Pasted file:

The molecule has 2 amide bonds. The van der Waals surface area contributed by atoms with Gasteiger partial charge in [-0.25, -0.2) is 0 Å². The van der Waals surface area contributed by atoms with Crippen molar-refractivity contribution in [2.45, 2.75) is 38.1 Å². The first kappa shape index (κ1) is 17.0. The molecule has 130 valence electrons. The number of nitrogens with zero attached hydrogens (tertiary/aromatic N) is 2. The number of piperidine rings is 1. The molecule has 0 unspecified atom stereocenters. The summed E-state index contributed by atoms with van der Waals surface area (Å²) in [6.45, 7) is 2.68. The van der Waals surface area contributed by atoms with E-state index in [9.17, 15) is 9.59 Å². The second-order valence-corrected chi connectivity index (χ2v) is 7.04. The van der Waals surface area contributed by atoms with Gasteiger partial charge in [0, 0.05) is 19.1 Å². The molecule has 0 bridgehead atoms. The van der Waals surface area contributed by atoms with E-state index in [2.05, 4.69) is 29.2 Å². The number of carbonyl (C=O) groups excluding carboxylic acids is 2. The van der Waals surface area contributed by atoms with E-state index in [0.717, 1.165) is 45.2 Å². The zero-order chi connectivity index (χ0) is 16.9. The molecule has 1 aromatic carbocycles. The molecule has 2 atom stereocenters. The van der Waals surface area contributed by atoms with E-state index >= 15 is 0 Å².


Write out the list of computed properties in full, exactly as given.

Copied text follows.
The molecule has 2 amide bonds. The van der Waals surface area contributed by atoms with Gasteiger partial charge in [-0.25, -0.2) is 0 Å². The van der Waals surface area contributed by atoms with Crippen molar-refractivity contribution in [2.45, 2.75) is 38.1 Å². The first kappa shape index (κ1) is 17.0. The molecule has 130 valence electrons. The number of nitrogens with zero attached hydrogens (tertiary/aromatic N) is 2. The number of piperidine rings is 1. The molecule has 0 unspecified atom stereocenters. The summed E-state index contributed by atoms with van der Waals surface area (Å²) in [6.45, 7) is 2.68. The van der Waals surface area contributed by atoms with E-state index in [9.17, 15) is 9.59 Å². The second-order valence-corrected chi connectivity index (χ2v) is 7.04. The van der Waals surface area contributed by atoms with Gasteiger partial charge in [0, 0.05) is 19.1 Å². The molecule has 0 bridgehead atoms. The van der Waals surface area contributed by atoms with E-state index in [2.05, 4.69) is 29.2 Å². The number of carbonyl (C=O) groups excluding carboxylic acids is 2. The van der Waals surface area contributed by atoms with E-state index in [0.717, 1.165) is 45.2 Å². The zero-order chi connectivity index (χ0) is 16.9. The molecule has 1 aromatic carbocycles. The molecule has 2 atom stereocenters. The van der Waals surface area contributed by atoms with E-state index >= 15 is 0 Å².